News
News Home
Quick Bites
Exploradio
News Archive
News Channel
Special Features
NPR
nowplaying
On AirNewsClassical
Loading...
  
School Closings
WKSU Support
Funding for WKSU is made possible in part through support from the following businesses and organizations.

Cedar Point

Metro RTA

Knight Foundation


For more information on how your company or organization can support WKSU, download the WKSU Media Kit.

(WKSU Media Kit PDF icon )


Donate Your Vehicle to WKSU

Programs Schedule Make A Pledge Member BenefitsFAQ/HelpContact Us
Economy and Business


People of color pay more for home loans in Cleveland
Government-backed loans cost 1.5 percent more than standard loans
by WKSU's KELLI FITZPATRICK

Reporter
Kelli Fitzpatrick
 
In The Region:

A new report finds that people of color in Cleveland are more likely to pay more because they’re more likely to get government-backed home loans.

More than 85 percent of borrowers who are black got government-backed loans in 2010, compared to 47 percent of whites.

Charles Bromley is director of the Ohio Fair Lending Coalition, which participated in the report. He says loans backed by the Federal Housing Administration and the Veterans Administration cost 1.5 percent more than conventional loans.

Bromley claims banks “steer” non-white borrowers to more expensive loans.

Click to listen

Other options:
Windows Media / MP3 Download (0:17)


“People contact a broker searching for a mortgage, and [the broker says], ‘Oh, I just have a friend, just a great person for you…this is where you need to go to get your loan.’ You get steered to a loan—good, bad or indifferent, that’s what’s been going on for a number of years. It’s manipulation in and out of neighborhoods based upon race.”

Bromley contends the steering  created a pattern of lending in  Cleveland, in whichg black  borrowers took out government-backed loans more than three times as often as white; Latinos, almost two times as often. 

The recent report is based on 2010 numbers; Bromley says statistics from 2011 will be available in September.

Add Your Comment
Name:

Location:

E-mail: (not published, only used to contact you about your comment)


Comments:




 
Page Options

Print this page

E-Mail this page / Send mp3

Share on Facebook




Stories with Recent Comments

Portman predicts McDonald's confirmation, but says it won't be easy
I sent the following note to Senator Blumenthal after reading commentary from yesterday's hearing: Senator, You certainly have the right to ask Mr. McDonald que...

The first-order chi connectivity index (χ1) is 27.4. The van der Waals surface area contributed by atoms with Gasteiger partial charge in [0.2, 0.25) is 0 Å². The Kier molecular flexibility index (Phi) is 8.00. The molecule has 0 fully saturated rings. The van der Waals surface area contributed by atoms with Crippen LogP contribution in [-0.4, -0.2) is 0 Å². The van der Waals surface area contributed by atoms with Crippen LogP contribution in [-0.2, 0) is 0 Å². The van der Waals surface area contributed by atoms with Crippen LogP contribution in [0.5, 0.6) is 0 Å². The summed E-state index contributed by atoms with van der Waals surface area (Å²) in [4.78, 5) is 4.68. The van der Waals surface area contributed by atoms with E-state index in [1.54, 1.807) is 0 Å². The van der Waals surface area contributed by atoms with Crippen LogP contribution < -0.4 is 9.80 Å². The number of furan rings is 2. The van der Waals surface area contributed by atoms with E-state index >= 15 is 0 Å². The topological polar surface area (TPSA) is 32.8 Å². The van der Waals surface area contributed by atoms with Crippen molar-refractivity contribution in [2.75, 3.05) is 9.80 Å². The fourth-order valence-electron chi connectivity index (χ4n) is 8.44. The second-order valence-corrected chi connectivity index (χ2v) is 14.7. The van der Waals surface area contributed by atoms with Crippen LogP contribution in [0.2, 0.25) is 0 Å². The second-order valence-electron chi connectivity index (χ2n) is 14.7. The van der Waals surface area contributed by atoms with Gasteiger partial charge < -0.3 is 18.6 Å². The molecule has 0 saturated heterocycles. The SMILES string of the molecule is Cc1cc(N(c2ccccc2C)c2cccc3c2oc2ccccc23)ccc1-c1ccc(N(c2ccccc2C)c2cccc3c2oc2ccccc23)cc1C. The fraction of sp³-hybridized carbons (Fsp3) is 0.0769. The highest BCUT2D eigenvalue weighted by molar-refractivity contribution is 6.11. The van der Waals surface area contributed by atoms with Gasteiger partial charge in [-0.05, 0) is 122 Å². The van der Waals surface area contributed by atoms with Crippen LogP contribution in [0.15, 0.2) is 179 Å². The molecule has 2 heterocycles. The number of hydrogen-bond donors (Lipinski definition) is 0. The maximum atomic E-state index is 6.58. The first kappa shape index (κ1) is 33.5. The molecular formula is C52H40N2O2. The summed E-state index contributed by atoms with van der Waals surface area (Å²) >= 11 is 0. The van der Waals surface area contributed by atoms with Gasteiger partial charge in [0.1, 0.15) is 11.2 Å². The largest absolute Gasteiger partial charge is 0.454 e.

Seven minutes changed everything, but what changed Ashford Thompson?
He shot the guy four times in the head. I have never been that drunk or mad, and I have been through it. Shoot a guy once is bad, maybe a mistake, shoot a guy f...

First cricket farm in the U.S. opens in Youngstown
I am interested in cricket flour to replace soy flour in a low carbohydrate diet. As soon as you have cricket flour available for the average person, please le...

New process starts digesting sludge in Wooster
Awesome! When do our sewage rates decrease accordingly?

Akron's Chapel Hill Mall in foreclosure
Not a surprise. Between the shoplifting, gangs and violence that goes on up there it is no wonder that no one feels safe to shop at Chapel Hill. They have sca...

Ohio launches investigation into at least one Concept charter school
I worked at Noble Academy Cleveland as admin assistant and enrolment coordinator for 6 years, I know this is so valid and true and can provide staff names and p...

Crisis looms in filling aviation industry jobs in Ohio and the nation
I listened to this story yesterday morning on the radio and just want to add this comment. My son went to school to train as an air traffic controller, and gra...

Cuyahoga Valley National Park considers fire to fight invasives
I'm for the controlled burn. There are not enough people (myself included) who volunteer for the removal of invasive plant species. Therefore, another solution ...

Copyright © 2014 WKSU Public Radio, All Rights Reserved.

 
In Partnership With:

NPR PRI Kent State University

listen in windows media format listen in realplayer format Car Talk Hosts: Tom & Ray Magliozzi Fresh Air Host: Terry Gross A Service of Kent State University 89.7 WKSU | NPR.Classical.Other smart stuff. NPR Senior Correspondent: Noah Adams Living on Earth Host: Steve Curwood 89.7 WKSU | NPR.Classical.Other smart stuff. A Service of Kent State University